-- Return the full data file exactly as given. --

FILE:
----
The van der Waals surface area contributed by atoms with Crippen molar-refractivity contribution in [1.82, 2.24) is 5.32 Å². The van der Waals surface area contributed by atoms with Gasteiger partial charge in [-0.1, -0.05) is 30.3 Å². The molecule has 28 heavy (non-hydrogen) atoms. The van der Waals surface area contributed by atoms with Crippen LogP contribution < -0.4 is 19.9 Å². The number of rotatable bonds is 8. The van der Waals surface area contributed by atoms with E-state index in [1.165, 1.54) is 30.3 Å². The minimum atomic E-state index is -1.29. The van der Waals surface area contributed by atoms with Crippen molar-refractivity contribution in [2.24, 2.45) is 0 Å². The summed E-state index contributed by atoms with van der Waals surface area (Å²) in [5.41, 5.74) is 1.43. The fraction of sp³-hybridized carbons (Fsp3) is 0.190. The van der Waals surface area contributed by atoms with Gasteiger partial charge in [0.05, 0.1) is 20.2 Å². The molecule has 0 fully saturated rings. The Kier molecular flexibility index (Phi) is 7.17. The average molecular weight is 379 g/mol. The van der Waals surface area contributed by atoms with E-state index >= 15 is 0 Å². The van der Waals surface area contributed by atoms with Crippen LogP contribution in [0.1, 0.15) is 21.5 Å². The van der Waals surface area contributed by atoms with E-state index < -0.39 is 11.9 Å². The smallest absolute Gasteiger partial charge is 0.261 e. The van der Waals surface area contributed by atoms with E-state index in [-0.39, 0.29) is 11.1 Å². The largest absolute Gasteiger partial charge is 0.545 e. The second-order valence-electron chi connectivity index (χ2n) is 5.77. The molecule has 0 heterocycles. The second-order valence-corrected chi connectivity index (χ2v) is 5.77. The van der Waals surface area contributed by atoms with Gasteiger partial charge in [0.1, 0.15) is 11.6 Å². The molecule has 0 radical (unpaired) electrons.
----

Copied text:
The van der Waals surface area contributed by atoms with Crippen molar-refractivity contribution in [1.82, 2.24) is 5.32 Å². The van der Waals surface area contributed by atoms with Gasteiger partial charge in [-0.1, -0.05) is 30.3 Å². The molecule has 28 heavy (non-hydrogen) atoms. The van der Waals surface area contributed by atoms with Crippen LogP contribution < -0.4 is 19.9 Å². The number of rotatable bonds is 8. The van der Waals surface area contributed by atoms with E-state index in [1.165, 1.54) is 30.3 Å². The minimum atomic E-state index is -1.29. The van der Waals surface area contributed by atoms with Crippen molar-refractivity contribution in [2.24, 2.45) is 0 Å². The summed E-state index contributed by atoms with van der Waals surface area (Å²) in [5.41, 5.74) is 1.43. The fraction of sp³-hybridized carbons (Fsp3) is 0.190. The van der Waals surface area contributed by atoms with Gasteiger partial charge in [0.05, 0.1) is 20.2 Å². The molecule has 0 fully saturated rings. The Kier molecular flexibility index (Phi) is 7.17. The average molecular weight is 379 g/mol. The van der Waals surface area contributed by atoms with E-state index >= 15 is 0 Å². The van der Waals surface area contributed by atoms with Crippen LogP contribution in [0.1, 0.15) is 21.5 Å². The van der Waals surface area contributed by atoms with E-state index < -0.39 is 11.9 Å². The smallest absolute Gasteiger partial charge is 0.261 e. The van der Waals surface area contributed by atoms with E-state index in [-0.39, 0.29) is 11.1 Å². The largest absolute Gasteiger partial charge is 0.545 e. The second-order valence-electron chi connectivity index (χ2n) is 5.77. The molecule has 0 heterocycles. The second-order valence-corrected chi connectivity index (χ2v) is 5.77. The van der Waals surface area contributed by atoms with Gasteiger partial charge in [0.1, 0.15) is 11.6 Å². The molecule has 0 radical (unpaired) electrons.